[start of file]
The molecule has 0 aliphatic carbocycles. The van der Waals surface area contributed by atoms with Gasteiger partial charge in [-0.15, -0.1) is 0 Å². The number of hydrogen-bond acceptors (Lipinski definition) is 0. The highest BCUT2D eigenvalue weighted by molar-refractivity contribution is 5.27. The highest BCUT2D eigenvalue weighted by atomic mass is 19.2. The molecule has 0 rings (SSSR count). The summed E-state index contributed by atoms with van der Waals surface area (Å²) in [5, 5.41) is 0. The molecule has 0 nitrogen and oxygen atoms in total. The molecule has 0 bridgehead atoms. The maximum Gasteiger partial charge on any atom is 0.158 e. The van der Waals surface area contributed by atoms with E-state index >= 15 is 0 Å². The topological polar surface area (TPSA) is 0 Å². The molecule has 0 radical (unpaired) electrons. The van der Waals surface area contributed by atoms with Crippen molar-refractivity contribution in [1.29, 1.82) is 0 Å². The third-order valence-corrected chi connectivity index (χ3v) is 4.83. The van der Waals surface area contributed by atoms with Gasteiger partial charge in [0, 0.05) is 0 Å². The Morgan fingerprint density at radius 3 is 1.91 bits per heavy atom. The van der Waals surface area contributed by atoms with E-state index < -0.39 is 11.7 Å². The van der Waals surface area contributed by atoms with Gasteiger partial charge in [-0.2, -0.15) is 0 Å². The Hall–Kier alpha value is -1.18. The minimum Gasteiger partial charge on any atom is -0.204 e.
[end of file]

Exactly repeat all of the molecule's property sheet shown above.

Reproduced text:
The molecule has 0 aliphatic carbocycles. The van der Waals surface area contributed by atoms with Gasteiger partial charge in [-0.15, -0.1) is 0 Å². The number of hydrogen-bond acceptors (Lipinski definition) is 0. The highest BCUT2D eigenvalue weighted by molar-refractivity contribution is 5.27. The highest BCUT2D eigenvalue weighted by atomic mass is 19.2. The molecule has 0 rings (SSSR count). The summed E-state index contributed by atoms with van der Waals surface area (Å²) in [5, 5.41) is 0. The molecule has 0 nitrogen and oxygen atoms in total. The molecule has 0 bridgehead atoms. The maximum Gasteiger partial charge on any atom is 0.158 e. The van der Waals surface area contributed by atoms with E-state index >= 15 is 0 Å². The topological polar surface area (TPSA) is 0 Å². The molecule has 0 radical (unpaired) electrons. The van der Waals surface area contributed by atoms with Crippen molar-refractivity contribution in [1.29, 1.82) is 0 Å². The third-order valence-corrected chi connectivity index (χ3v) is 4.83. The van der Waals surface area contributed by atoms with Gasteiger partial charge in [0, 0.05) is 0 Å². The Morgan fingerprint density at radius 3 is 1.91 bits per heavy atom. The van der Waals surface area contributed by atoms with E-state index < -0.39 is 11.7 Å². The van der Waals surface area contributed by atoms with Gasteiger partial charge in [-0.2, -0.15) is 0 Å². The Hall–Kier alpha value is -1.18. The minimum Gasteiger partial charge on any atom is -0.204 e.